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Anthrax Vaccine Had Unlikely Critic - the Pentagon

The Hartford Courant

The anthrax vaccine, under a cloud of questions today over its safety and effectiveness, was sharply criticized by the Pentagon itself in 1989, federal documents show.

During U.S. Senate hearings about the military's readiness to combat biological warfare, then Assistant Secretary of Defense Robert B. Barker stated that "current vaccines, particularly the anthrax vaccine, do not readily lend themselves to use in mass troop immunization."

He cited two key reasons: a higher-than-desirable rate of adverse reactions to the drug, and "in some cases, lack of strong enough [effectiveness] against infection by the aerosol route of exposure.''

Two years later, however, the Pentagon authorized use of the vaccine for the Persian Gulf War, and in 1997, Defense Secretary William S. Cohen ordered a mandatory inoculation program. Coincidentally, Cohen had been a Republican senator from Maine and active participant in the 1989 hearings.

Today, Cohen and Pentagon officials say the department changed its stance because the threat of biological warfare had increased, and because newer tests showed the vaccine was safer and more effective than they once thought.

But two years after the mandatory inoculations began early in 1998, the program is under increasing attack. The military's reassessment of the vaccine since 1989, combined with the continuing questions about the program, is likely to provide new fodder for those who say the government should stop using the vaccine or make the inoculations voluntary.

More than 1,500 service people have complained about side effects of varying severity that they blame on the vaccine. Hundreds of service people have refused to be inoculated and have been disciplined or discharged, while hundreds more in the reserve and National Guard and at least 250 military pilots have resigned rather than take the six shots required. At least 250 military pilots have resigned, raising questions about U.S. battle readiness. Seasoned fighter pilots can cost as much as $3 million to train, according to Air Force pilots familiar with the process.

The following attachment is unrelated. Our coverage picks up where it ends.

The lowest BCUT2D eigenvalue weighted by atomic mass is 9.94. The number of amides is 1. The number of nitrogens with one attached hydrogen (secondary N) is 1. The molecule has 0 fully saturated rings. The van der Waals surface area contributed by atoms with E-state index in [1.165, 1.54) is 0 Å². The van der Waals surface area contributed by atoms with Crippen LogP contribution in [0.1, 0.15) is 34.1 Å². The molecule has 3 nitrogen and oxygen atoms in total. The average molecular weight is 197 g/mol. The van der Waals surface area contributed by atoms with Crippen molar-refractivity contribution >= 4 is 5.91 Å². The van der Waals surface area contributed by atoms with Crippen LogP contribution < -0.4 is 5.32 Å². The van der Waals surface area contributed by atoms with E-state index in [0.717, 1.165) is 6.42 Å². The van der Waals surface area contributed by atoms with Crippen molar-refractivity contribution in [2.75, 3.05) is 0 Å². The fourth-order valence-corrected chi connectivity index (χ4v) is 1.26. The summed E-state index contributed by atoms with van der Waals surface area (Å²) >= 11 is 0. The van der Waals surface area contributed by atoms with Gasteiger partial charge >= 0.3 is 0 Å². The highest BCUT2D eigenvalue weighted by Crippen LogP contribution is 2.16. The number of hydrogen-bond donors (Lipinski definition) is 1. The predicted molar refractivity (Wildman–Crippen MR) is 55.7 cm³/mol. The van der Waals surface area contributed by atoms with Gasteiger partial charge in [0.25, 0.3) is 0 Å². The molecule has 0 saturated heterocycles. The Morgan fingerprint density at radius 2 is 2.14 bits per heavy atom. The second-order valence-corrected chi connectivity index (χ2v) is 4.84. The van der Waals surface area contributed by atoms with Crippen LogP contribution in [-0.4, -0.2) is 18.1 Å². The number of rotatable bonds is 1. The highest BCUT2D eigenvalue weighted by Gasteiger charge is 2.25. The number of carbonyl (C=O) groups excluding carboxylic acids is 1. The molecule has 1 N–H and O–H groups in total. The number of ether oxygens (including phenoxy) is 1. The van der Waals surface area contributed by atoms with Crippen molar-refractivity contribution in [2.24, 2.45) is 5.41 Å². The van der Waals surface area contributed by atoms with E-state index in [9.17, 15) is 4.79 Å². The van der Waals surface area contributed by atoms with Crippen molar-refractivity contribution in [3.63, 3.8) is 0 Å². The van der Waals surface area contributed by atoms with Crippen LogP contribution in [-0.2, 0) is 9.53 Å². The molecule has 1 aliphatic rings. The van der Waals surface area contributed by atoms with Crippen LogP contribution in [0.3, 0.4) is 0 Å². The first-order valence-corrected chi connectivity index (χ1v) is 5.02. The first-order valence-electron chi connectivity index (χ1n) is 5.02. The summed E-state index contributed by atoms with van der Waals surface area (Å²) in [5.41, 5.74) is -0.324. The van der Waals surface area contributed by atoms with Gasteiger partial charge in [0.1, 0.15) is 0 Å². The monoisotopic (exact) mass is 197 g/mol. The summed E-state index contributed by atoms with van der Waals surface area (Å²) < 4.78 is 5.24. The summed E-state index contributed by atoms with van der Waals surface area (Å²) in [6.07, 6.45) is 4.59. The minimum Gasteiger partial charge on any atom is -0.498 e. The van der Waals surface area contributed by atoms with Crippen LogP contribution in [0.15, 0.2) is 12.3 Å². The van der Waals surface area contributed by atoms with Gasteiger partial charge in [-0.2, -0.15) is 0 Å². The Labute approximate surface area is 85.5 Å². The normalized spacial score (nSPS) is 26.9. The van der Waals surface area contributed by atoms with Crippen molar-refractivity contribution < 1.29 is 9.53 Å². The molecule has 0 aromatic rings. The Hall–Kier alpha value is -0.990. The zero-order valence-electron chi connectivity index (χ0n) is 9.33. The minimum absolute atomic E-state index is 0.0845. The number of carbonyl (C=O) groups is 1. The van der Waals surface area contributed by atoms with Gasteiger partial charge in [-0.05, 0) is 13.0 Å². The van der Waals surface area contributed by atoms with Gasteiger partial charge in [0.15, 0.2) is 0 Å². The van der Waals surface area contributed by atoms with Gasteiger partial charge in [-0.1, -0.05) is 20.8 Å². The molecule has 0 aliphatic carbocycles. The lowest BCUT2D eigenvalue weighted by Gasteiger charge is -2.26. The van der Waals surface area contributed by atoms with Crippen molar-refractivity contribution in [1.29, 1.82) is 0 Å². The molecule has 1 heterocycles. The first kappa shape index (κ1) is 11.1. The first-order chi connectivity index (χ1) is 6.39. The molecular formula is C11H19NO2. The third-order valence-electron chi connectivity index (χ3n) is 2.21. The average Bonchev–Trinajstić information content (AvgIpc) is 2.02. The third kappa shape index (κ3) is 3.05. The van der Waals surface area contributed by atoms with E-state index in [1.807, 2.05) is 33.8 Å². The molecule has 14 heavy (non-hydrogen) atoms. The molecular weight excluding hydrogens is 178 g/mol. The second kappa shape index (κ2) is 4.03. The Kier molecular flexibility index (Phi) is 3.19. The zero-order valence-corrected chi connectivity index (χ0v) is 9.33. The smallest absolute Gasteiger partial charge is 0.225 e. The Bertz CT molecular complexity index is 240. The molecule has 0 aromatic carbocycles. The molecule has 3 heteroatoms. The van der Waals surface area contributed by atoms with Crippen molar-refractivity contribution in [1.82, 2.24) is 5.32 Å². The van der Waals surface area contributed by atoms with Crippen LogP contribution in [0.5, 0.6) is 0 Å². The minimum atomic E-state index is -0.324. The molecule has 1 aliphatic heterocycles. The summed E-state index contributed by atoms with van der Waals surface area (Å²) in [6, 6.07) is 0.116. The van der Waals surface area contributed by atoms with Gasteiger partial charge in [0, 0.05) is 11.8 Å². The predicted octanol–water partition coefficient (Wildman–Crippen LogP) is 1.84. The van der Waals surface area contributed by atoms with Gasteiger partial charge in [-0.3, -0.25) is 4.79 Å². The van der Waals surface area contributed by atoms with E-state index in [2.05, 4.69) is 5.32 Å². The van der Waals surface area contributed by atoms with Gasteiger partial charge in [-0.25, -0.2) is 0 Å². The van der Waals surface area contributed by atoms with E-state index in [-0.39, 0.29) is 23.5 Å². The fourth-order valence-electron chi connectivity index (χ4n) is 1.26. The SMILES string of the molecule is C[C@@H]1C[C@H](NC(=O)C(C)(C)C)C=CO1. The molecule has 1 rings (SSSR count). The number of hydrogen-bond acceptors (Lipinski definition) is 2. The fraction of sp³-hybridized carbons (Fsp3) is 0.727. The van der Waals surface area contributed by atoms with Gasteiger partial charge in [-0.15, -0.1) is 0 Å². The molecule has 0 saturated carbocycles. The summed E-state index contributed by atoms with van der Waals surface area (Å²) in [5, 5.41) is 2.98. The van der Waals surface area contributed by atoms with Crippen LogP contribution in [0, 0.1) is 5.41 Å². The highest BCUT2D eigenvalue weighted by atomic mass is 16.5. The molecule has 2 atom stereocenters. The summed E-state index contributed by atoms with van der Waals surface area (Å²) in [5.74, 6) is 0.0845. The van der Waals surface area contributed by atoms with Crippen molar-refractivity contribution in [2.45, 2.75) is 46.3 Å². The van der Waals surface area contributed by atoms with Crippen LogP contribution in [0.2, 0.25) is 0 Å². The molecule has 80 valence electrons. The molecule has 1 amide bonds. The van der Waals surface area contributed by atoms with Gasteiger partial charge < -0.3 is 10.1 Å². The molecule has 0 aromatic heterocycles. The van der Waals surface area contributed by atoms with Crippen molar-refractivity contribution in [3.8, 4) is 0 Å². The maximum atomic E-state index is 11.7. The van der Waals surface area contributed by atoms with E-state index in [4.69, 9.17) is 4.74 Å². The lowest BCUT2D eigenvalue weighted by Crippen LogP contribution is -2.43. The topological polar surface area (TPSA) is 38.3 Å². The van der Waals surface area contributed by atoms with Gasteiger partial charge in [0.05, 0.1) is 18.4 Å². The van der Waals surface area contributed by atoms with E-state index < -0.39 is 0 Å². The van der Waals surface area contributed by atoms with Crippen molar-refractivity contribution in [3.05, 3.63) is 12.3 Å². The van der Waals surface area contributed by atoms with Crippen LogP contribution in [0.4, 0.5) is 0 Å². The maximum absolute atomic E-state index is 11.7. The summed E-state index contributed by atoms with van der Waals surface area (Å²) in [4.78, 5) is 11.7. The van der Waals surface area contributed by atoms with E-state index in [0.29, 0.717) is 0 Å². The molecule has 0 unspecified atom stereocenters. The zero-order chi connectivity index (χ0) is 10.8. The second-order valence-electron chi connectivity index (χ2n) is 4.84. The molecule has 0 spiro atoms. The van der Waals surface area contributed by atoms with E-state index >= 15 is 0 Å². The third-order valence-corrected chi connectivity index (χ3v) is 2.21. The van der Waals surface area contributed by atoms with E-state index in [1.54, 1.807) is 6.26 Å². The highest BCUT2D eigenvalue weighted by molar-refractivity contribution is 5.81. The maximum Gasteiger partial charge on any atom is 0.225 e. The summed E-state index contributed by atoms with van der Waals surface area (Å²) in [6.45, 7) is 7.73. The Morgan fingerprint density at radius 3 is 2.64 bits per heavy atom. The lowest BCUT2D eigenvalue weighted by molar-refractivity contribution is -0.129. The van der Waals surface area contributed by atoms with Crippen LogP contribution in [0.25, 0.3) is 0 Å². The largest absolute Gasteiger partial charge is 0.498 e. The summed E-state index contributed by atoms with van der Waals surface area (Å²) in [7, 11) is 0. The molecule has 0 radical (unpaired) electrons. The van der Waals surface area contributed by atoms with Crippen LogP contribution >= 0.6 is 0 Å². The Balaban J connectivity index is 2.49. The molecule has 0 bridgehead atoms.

In September, the manufacturer of the vaccine, BioPort Corp. of Lansing, Mich.was cited for using an expired lot of the drug while failing earlier to gain U.S. Food and Drug Administration approval to make more vaccine. And this week, a newly released FDA study showed the trace amounts of an additive in sample testing of the vaccine, a direct contradiction to Pentagon statements on the issue. The FDA said the additive was in such small amounts that it could not cause health problems.

Still, the National Gulf War Resource Center, the largest veterans organization for U.S. Persian Gulf War service members, called Thursday for a federal criminal inquiry into the matter.

Also, this week, the death of a man employed by the vaccine’s manufacturer, BioPort Corp., was being linked to the fact that he had taken 11 doses of the vaccine while employed there.

Richard Dunn monitored test animals for BioPort Corp. and was required to take the vaccine. He died in July.

BioPort said Dunn's death certificate lists the immediate cause of death as ventricular arrhythmia and makes no reference to an underlying cause, but the county chief medical examiner said Dunn's response to the vaccine contributed to his death. The autopsy findings have not been released.

The various problems are not surprising to one of the vaccination program's most public critics, U.S. Rep. Christopher Shays, R-4th District, who leads a continuing House committee's investigation of the vaccine.

"As early as the 1980s, the Pentagon knew we needed a better vaccine,'' Shays said. "We still do.''